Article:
nameserver_alert_<hostname>.trc:[4823]{-1}[-1/-1] 2015-08-05 16:25:58.683109 f NameServer       TREXNameServer.cpp(03323) : landscape ID mismatch between nameserver.ini/[landscape]/id (5548nnnn-7699-9b81-e100-0000ac113e11) and topology.ini (5548oooo-86a0-48fd-e100-0000ac113e0e)


Finding nameserver.ini was not a big deal, we know about, or you can also refer to one of my earlier blog Hardware Key for the HANA Database

 

I started looking for topology.ini; the more I looked the more curious I got, and it was nowhere to be found.

I do found SAP giving us command to modify parameters in topology.ini for various issues or purposes. Examples mentioned in the notes 1649519, 1867324, 1950221, 1697613 and 2093572

  • Remove the SAP HANA Statitisticsserver service entry from the topology. To do this, carry out the following command for every <host name> with an SAP HANA Statitisticsserver service:

ALTER SYSTEM ALTER CONFIGURATION ('topology.ini', 'system') UNSET ('/host/<host name>', 'statisticsserver')  WITH RECONFIGURE

  • Remove the SAP HANA XS service entry from the topology. To do this, carry out the following command for every <host name> with an SAP HANA XS service:

ALTER SYSTEM ALTER CONFIGURATION ('topology.ini', 'system') UNSET ('/host/<host name>', 'xsengine')  WITH RECONFIGURE

 

I confirmed with SAP that its not a physical file, its more like a virtual one, the naming convention is still being carried till today which started from the other SAP product TREX.

 

That make some sense, but even though its not physical file, but HANA can relate/associate values to it, in some cases we can alter the content of this "ghost" file through ALTER command.

 

How to know what is the content of this file.

Here is the simple one:

login with <sid>adm on Hana server and execute  -> cdpy

it will take you to the directory $DIR_INSTANCE/exe/python_support

 

on the command prompt you can type

$> python fullSystemInfoDump.py

 

it will take some time and create single zip file stuffed with all core files and traces and history of the world since big bang.

 

If you will unzip it you can find The Golden file :  topology.txt

 

but just to get this file I hate to wait so long and get a bulky file. Instead I just need only topology.txt file.

 

Here is how to get only that file:

copy the file fullSystemInfoDump.py to zLeanSystemInfoDump.py

and modify like below

orignal.png

Original code ↑

modified.pngModified code ↑ (deleted few lines creating unwanted file for our case)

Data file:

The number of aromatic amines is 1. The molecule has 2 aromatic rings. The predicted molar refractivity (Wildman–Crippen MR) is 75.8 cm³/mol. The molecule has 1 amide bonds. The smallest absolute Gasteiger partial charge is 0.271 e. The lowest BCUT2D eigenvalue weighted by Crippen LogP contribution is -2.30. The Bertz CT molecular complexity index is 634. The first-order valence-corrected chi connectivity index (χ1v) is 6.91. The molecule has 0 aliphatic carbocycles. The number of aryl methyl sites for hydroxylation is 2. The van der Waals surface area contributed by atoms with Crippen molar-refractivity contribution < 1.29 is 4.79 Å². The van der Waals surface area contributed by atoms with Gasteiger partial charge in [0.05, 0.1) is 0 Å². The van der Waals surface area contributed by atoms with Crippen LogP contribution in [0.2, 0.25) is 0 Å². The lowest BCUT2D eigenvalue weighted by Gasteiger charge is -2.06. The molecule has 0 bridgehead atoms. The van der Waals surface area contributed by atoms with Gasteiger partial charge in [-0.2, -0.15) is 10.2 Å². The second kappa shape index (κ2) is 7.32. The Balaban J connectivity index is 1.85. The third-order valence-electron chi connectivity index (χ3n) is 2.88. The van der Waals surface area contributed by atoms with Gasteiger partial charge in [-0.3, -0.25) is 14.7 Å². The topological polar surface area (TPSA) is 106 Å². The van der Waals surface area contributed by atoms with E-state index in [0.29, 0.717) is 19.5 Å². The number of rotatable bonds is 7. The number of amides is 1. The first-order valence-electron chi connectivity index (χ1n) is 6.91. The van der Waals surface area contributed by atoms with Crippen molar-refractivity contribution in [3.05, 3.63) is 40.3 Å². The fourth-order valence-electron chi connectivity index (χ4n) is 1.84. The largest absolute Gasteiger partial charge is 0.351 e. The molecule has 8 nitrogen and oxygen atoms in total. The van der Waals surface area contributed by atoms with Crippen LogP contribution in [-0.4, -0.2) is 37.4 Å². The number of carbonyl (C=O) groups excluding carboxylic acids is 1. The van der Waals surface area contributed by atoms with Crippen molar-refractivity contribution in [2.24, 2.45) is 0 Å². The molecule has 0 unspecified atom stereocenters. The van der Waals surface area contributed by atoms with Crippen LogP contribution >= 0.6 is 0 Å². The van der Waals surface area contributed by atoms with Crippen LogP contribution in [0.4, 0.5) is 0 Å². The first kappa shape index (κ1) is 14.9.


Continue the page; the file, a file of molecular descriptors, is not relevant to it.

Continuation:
execute.png

Here we can execute the command as shown in above screenshot, later we can unzip the output file to get topology.txt file.

This file contains good information at one place. its a good read.

 

To read my other blogs please follow the link Ishteyaque Ahmad

 

Regards.

There are couple of ways we configure HANA Transports and moving them across our landscape. This blog mainly concentrates on configuring and moving transports using HANA LCM.

 

Lets say you have DEV, QAS & PRD systems in your landscape and want to do developments in DEV and move it across the QAS & PRD systems. Below are the steps that you need to follow.

 

  1. Create technical user in DEV for Transport Management
  2. Enable Change management in DEV
  3. Register DEV system in QAS.
  4. Maintain Transport Routes
  5. Move Transports.

 

  • Create technical user in DEV for Transport Management


This is one of the first pre requisite that we need to follow. We need to create a user with the following previliges.

 

  1. HANA Studio -> security -> users -> create new user -> user name as "CHANGE_MANAGER"
  2. Assign Role -> 1. sap.hana.xs.lm.roles::Administrator 2. sap.hana.xs.lm.roles::Transport 3. sap.hana.xs.lm.roles::Execute Transport
  3. Assign System Previliage ->REPO.CONFIGURE
  4. Assign Packaage Previliage -> sap.hana.xs.lm.core.dest


Ensure that user "CHANGE_MANAGER" should not have any password & user validity expriation.


  • Enable Change management in DEV


1. In SAP HANA studio, open the SAP HANA Application Lifecycle Management. or alternatevely, you can open the below link

    http://<DEVServerHost>:80<SAPHANAinstance>/sap/hana/xs/lm


 

2. Login into the above link and Choose the SETTINGS tab.

 

3. Select the Enable Change Recording checkbox.

 

 


  • Register DEV system in QAS

 

1. Login into your QAS system with the below URL

http://<QASHost>:80<SAPHANAinstance>/sap/hana/xs/lm

 

2. Goto Transport Tab and click on "Register"

 

 

3.  Enter Hostname : DEV Hostname,  XS Port: 80<nr> , Comment: DEV and then click Next

 

 

4. Click on Maintian Destinations

 

 

5. Select Authentication type as "Basic" -> Enter user name and password created at step 1.

 

 

6. Click on Finish .

 

This will complete the regestration of DEV in QAS.

 

How to create Transport routes and How to move tranports across the land scape will present as Part 2

 

Regards,

Pavan Gunda